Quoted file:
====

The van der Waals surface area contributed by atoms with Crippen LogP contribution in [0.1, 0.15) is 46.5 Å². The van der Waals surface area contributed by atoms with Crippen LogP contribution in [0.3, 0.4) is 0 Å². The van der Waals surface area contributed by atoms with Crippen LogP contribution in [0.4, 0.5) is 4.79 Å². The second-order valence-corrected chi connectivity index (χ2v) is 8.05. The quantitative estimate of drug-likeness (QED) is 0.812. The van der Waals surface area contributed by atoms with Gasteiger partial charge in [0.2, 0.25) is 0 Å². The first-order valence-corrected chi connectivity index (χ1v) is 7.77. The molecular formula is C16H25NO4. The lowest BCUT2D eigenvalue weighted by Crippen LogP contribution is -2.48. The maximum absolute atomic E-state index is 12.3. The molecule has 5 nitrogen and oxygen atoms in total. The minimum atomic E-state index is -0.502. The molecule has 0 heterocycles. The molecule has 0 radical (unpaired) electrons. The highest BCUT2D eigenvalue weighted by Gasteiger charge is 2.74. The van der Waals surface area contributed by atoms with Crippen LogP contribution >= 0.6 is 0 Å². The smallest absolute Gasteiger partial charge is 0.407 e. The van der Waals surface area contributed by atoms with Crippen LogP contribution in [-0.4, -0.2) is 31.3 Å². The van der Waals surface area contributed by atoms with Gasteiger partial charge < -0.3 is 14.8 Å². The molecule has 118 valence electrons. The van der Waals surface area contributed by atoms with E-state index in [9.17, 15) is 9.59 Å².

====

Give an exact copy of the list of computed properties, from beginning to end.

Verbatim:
The van der Waals surface area contributed by atoms with Crippen LogP contribution in [0.1, 0.15) is 46.5 Å². The van der Waals surface area contributed by atoms with Crippen LogP contribution in [0.3, 0.4) is 0 Å². The van der Waals surface area contributed by atoms with Crippen LogP contribution in [0.4, 0.5) is 4.79 Å². The second-order valence-corrected chi connectivity index (χ2v) is 8.05. The quantitative estimate of drug-likeness (QED) is 0.812. The van der Waals surface area contributed by atoms with Gasteiger partial charge in [0.2, 0.25) is 0 Å². The first-order valence-corrected chi connectivity index (χ1v) is 7.77. The molecular formula is C16H25NO4. The lowest BCUT2D eigenvalue weighted by Crippen LogP contribution is -2.48. The maximum absolute atomic E-state index is 12.3. The molecule has 5 nitrogen and oxygen atoms in total. The minimum atomic E-state index is -0.502. The molecule has 0 heterocycles. The molecule has 0 radical (unpaired) electrons. The highest BCUT2D eigenvalue weighted by Gasteiger charge is 2.74. The van der Waals surface area contributed by atoms with Crippen LogP contribution >= 0.6 is 0 Å². The smallest absolute Gasteiger partial charge is 0.407 e. The van der Waals surface area contributed by atoms with Crippen LogP contribution in [-0.4, -0.2) is 31.3 Å². The van der Waals surface area contributed by atoms with Gasteiger partial charge < -0.3 is 14.8 Å². The molecule has 118 valence electrons. The van der Waals surface area contributed by atoms with E-state index in [9.17, 15) is 9.59 Å².